I just got back from a short trip to Bohol, at the behest of a good friend.  A visit always inspires such peace.  Maybe it's all that green of the fields and trees, crystal clear waters and simple lives; where life can be lived in moments, where days are long and the air is languid.  There are many places to visit where it feels like time stands still, charming and disarming.  You wish it stays that way but you realize that nothing ever stops, no matter how hard you try.

Bohol is at the crossroads of development, moving forward while holding on to its past, one foot in the future and the other in yesterday.  Its history and its natural beauty are its treasures.  A good friend and his partner are working with local communities to build lives and livelihood that work towards enlightened progress.  Programs that instill pride of place; preserve historical, cultural and natural heritage; respect the environment while making an honest living are in place.  Tourism is its anchor and Baclayon one of its enclaves.  Efforts at developing activities that will make people visit are currently taking place.

A walking cultural heritage tour of Baclayon is evolving and I had the opportunity to experience a run-through.  It starts at the baluarte, a lover's promenade of sorts, romance inspired by the sea; moves on to the market for some retail therapy, basket paradise to the uninitiated; segues to the historic Baclayon Church and grounds, a mainstay of all Bohol tours; and ends at Osang's where my story begins.

Osang's is right behind the church, accessible through an old wooden gate by the ruins of the stables when the ladies, the keepers of the  Church, say it is okay to pass.  Otherwise, mere mortals have to go through the street, at the periphery of the fence, an extra 100 meters or so.  It is in its original location, the old home and bakery of Osang, now bequeathed together with her secret recipe to her granddaughter Sylvia Maristela.  She cannot remember the year that her grandmother opened the bakery, only that she was still a little girl when her Lola Osang started to teach her how to make broas.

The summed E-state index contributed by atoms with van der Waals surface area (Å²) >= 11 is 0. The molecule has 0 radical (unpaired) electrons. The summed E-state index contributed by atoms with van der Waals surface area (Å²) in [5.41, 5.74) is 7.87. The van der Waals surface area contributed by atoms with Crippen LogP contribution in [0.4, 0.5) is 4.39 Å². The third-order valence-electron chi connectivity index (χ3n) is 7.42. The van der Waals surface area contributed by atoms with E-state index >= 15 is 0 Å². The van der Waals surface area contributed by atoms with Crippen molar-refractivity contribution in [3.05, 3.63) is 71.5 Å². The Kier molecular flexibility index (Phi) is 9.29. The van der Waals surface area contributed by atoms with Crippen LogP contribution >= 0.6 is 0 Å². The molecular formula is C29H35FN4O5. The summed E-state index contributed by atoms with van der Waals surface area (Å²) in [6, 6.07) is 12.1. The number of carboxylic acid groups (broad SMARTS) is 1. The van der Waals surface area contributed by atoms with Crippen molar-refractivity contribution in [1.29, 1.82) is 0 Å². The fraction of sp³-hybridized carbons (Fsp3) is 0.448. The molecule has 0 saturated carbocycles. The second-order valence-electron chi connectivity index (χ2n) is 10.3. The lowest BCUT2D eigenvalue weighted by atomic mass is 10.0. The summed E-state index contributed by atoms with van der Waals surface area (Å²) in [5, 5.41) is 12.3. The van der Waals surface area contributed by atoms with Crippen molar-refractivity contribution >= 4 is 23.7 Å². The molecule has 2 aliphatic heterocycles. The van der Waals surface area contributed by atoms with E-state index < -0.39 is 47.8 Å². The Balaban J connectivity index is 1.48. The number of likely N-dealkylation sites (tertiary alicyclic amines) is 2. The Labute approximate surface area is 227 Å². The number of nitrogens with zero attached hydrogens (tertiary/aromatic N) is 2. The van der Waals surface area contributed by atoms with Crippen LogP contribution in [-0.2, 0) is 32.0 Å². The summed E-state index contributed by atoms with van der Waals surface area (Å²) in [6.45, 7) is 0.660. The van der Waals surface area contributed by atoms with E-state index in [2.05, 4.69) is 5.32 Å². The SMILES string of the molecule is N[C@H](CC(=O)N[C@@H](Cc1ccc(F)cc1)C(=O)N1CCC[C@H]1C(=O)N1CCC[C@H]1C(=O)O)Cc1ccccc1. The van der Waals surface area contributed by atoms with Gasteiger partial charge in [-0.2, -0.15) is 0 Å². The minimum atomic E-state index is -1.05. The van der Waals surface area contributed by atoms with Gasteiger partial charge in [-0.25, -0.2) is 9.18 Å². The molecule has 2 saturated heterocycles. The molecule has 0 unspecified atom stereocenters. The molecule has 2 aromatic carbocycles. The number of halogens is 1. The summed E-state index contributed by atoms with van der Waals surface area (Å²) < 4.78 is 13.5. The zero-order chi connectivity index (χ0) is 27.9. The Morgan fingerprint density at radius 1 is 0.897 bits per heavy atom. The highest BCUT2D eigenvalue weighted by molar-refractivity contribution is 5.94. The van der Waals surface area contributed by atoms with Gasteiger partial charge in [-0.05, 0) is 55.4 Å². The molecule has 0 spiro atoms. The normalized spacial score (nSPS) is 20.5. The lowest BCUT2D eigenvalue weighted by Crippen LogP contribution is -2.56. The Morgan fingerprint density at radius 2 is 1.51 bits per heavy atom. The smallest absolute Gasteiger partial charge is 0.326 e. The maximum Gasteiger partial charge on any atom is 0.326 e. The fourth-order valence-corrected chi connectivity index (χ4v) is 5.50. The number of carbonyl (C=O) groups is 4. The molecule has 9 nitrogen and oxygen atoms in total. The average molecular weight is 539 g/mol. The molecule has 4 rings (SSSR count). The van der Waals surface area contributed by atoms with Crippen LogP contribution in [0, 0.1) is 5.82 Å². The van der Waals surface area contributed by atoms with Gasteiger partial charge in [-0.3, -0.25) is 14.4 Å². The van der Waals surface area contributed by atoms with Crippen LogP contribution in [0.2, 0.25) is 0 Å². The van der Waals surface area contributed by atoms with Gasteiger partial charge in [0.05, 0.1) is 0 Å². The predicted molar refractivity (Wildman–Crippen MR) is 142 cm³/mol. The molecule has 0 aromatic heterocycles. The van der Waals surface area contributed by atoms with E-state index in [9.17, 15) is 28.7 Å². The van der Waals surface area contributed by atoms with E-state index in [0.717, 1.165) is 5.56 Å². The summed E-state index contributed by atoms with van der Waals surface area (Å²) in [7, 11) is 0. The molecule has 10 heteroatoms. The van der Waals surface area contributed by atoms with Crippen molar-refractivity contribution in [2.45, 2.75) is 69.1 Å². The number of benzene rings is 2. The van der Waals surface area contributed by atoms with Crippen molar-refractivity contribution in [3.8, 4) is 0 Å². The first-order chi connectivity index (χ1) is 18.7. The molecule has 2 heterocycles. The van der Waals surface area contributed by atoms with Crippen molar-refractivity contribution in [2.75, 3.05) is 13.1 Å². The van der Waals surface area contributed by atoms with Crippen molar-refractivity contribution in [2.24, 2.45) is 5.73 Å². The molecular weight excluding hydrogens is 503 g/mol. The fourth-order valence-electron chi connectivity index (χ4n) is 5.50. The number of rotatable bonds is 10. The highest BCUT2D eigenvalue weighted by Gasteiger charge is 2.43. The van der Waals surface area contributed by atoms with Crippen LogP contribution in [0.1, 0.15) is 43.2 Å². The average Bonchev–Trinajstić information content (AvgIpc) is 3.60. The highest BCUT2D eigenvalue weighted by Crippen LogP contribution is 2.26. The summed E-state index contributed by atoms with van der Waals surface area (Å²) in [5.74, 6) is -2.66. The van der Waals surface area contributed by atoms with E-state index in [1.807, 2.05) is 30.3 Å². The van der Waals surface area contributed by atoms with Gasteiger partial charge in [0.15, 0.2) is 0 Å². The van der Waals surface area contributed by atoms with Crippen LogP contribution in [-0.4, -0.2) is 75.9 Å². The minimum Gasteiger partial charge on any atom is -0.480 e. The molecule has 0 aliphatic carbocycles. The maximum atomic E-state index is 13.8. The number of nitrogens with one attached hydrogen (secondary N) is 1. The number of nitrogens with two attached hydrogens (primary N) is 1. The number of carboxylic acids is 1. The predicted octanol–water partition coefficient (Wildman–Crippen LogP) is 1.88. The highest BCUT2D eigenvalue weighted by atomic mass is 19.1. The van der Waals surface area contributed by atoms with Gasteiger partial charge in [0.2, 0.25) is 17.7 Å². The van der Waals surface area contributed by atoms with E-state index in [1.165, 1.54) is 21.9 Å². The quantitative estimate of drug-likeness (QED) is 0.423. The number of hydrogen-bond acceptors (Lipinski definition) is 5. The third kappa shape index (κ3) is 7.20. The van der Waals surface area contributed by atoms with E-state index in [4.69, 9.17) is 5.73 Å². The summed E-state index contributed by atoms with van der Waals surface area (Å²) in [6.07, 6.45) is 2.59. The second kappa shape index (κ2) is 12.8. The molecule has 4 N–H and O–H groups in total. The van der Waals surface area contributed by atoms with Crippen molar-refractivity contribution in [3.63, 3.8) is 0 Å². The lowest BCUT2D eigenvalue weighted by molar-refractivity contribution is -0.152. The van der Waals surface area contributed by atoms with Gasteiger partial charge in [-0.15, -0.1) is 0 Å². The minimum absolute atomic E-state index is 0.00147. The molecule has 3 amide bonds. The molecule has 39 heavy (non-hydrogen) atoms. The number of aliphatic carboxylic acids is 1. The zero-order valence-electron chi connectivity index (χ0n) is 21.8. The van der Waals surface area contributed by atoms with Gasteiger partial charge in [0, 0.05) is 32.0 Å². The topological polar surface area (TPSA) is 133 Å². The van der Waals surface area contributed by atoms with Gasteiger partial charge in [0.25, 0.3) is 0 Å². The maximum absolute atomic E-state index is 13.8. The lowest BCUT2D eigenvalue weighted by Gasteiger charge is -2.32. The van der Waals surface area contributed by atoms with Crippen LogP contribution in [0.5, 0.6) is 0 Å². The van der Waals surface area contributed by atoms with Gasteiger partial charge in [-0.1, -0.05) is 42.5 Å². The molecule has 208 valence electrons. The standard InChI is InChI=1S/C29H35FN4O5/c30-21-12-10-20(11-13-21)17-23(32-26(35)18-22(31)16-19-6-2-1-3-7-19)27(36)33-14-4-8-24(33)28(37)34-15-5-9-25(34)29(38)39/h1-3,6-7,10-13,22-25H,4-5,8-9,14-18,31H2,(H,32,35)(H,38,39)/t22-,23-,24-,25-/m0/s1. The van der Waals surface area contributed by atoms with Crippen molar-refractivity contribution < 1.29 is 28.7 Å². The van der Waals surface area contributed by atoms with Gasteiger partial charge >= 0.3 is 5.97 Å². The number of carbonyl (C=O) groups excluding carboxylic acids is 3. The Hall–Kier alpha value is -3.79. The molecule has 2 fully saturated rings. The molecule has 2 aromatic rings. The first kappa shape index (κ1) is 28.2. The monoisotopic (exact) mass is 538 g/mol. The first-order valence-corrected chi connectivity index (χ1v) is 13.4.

Sylvia continues to make the broas in the traditional manner, mixed by hand and baked in her grandmother's clay oven.  She begins by making the batter, a mixture of whole eggs, flour and sugar, in proportions that are the family's best kept secret.  No machines are used in preparing the batter to a consistency that only years of knowing intuitively can be achieved.  She pipes the batter by hand into aluminum trays that hold 10, using her index finger to keep them uniform in shape and size.

The tray of unbaked broas are then dusted with powdered sugar and baked in a charcoal fueled clay oven for a few minutes.

Once done, they are slow toasted over charcoal embers until they are perfectly crisp, bagged by  hand and kept in a large tin box ready to be sold.  How much does all this painstaking labor go for?  A mere Php100.00 per bag at the source.

Sylvia graciously offered a taste, straight from the coconut leaf spine racks, warm, toasty and slightly smoky from the ashen embers.  Delightfully irresistible I just had to ask for a second piece.

Maybe I will have that cheesy salty taste with the sweet broas again.  But this time, I'll go up a notch and use Imperial Cheese instead of Cheese Wiz. If you don't know what I'm talking about, ask your Canadian friends.